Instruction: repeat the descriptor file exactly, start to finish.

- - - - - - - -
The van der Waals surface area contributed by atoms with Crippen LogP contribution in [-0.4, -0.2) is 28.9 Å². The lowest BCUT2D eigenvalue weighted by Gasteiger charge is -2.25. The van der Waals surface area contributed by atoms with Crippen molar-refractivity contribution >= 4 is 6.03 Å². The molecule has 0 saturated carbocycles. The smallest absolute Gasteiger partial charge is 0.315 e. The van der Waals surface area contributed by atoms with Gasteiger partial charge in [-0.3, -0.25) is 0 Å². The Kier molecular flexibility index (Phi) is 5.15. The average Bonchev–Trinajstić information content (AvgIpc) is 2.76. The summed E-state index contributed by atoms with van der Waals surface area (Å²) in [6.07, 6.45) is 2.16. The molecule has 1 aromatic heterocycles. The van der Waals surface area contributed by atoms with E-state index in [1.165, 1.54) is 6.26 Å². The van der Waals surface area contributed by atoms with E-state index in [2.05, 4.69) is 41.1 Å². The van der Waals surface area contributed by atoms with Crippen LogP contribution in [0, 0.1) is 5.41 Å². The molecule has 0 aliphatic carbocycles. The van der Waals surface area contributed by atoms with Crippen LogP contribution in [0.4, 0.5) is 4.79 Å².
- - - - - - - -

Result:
The van der Waals surface area contributed by atoms with Crippen LogP contribution in [-0.4, -0.2) is 28.9 Å². The lowest BCUT2D eigenvalue weighted by Gasteiger charge is -2.25. The van der Waals surface area contributed by atoms with Crippen molar-refractivity contribution >= 4 is 6.03 Å². The molecule has 0 saturated carbocycles. The smallest absolute Gasteiger partial charge is 0.315 e. The van der Waals surface area contributed by atoms with Gasteiger partial charge in [-0.3, -0.25) is 0 Å². The Kier molecular flexibility index (Phi) is 5.15. The average Bonchev–Trinajstić information content (AvgIpc) is 2.76. The summed E-state index contributed by atoms with van der Waals surface area (Å²) in [6.07, 6.45) is 2.16. The molecule has 1 aromatic heterocycles. The van der Waals surface area contributed by atoms with E-state index in [1.165, 1.54) is 6.26 Å². The van der Waals surface area contributed by atoms with E-state index in [2.05, 4.69) is 41.1 Å². The van der Waals surface area contributed by atoms with Crippen LogP contribution in [0, 0.1) is 5.41 Å². The molecule has 0 aliphatic carbocycles. The van der Waals surface area contributed by atoms with Crippen LogP contribution in [0.4, 0.5) is 4.79 Å².